TIFR 2014 Problem 1 Solution is a part of TIFR entrance preparation series. The Tata Institute of Fundamental Research is India’s premier institution for advanced research in Mathematics. The Institute runs a graduate programme leading to the award of Ph.D., Integrated M.Sc.-Ph.D. as well as M.Sc. degree in certain subjects.

The image is a front cover of a book named Introduction to Real Analysis by R.G. Bartle, D.R. Sherbert. This book is very useful for the preparation of TIFR Entrance.

Also Visit: College Mathematics Program of Cheenta

## Problem:

Let A,B,C be three subsets of \(\mathbb{R}\) The negation of the following statement: For every \(\epsilon >1\), there exists \(a\in A\) and \(b\in B\) such that for all \(c\in C\), \(|a-c|< \epsilon\) and \(|b-c|>\epsilon \) is:

(A) There exists \( \epsilon \leq 1\), such that for all \(a \in A\) and \(b \in B\) there exists \(c \in C\) such that \(|a − c| \geq \epsilon\) or \(|b − c| \leq \epsilon\)

(B) There exists \( \epsilon \leq 1\), such that for all \(a \in A\) and \(b \in B\) there exists \(c \in C\) such that \(|a − c| \geq \epsilon\) and \(|b − c| \leq \epsilon\)

(C) There exists \( \epsilon > 1\), such that for all \(a \in A\) and \(b \in B\) there exists \(c \in C\) such that \(|a − c| \geq \epsilon\) and \(|b − c| \leq \epsilon\)

(D) There exists \( \epsilon > 1\), such that for all \(a \in A\) and \(b \in B\) there exists \(c \in C\) such that \(|a − c| \geq \epsilon\) and \(|b − c| \leq \epsilon\)

## Discussion:

**Before looking at the options, let us understand what rules we have to negate a statement.
(Please note this topic have discussed in Appendix portion of mentioned book in Helpdesk section.)
**

When we negate a for-all statement we get a there-exists statement. For example, the negation of \(\forall x P(x)\) is true is \(\exists x\) for which \(P(x)\) is not true.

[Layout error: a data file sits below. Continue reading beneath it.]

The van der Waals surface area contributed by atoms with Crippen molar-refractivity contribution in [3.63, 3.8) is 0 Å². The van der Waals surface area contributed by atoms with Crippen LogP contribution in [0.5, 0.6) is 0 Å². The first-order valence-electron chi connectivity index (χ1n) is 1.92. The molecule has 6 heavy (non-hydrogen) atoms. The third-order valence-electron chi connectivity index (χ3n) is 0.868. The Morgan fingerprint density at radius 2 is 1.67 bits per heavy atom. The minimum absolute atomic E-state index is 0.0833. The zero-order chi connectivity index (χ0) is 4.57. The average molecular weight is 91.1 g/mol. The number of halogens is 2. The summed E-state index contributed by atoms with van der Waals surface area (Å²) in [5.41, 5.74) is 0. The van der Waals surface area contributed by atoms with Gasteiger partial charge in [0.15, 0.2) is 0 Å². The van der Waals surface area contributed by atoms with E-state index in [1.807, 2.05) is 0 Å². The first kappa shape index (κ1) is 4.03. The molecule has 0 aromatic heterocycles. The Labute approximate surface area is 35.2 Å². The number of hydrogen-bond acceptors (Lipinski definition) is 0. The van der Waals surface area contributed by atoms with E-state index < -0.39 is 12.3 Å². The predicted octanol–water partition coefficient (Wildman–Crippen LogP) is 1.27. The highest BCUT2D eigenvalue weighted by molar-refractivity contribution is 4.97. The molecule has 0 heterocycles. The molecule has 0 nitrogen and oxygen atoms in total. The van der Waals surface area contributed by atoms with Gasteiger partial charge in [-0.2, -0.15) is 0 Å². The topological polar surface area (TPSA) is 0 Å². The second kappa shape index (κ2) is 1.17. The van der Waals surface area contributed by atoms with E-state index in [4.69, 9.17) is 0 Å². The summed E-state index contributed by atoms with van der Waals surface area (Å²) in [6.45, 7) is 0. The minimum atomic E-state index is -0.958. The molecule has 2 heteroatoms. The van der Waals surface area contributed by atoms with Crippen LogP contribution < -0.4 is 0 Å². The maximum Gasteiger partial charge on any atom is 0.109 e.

A negation of a there-exists statement is for-all. Example: the negation of \(\exists x\) such that \( P(x)\) is true is \(\forall x\) \(P(x)\) is not true.

To negate a slightly complicated such as that given in question we follow the following simple procedure:

- replace the \(\forall\)s with \(\exists\) and replace \(\exists\) by \(\forall\).
- and in the end, negate the conclusion.

Following this procedure we obtain:

\(\exists \epsilon>1\),such that \(\forall a\in A\),and \(b\in B\) \(\exists c\in C\), \(|a-c|\ge \epsilon\) or \(|b-c|\le \epsilon\).

Note that

\(\exists \epsilon>1\),such that \(\forall a\in A\),and \(b\in B\) \(\exists c\in C\) is the part that comes from by 1. And the part \(|a-c|\ge \epsilon\) or \(|b-c|\le \epsilon\) comes from the part 2.

We look at the question paper now, and indeed, this answer is the statement of option **(d)**.

## Helpdesk

**What is this topic:**Mathematical Logic**What are some of the associated concept:**Negation of a Statement**Book Suggestions:**Introduction to Real Analysis by R.G. Bartle, D.R. Sherbert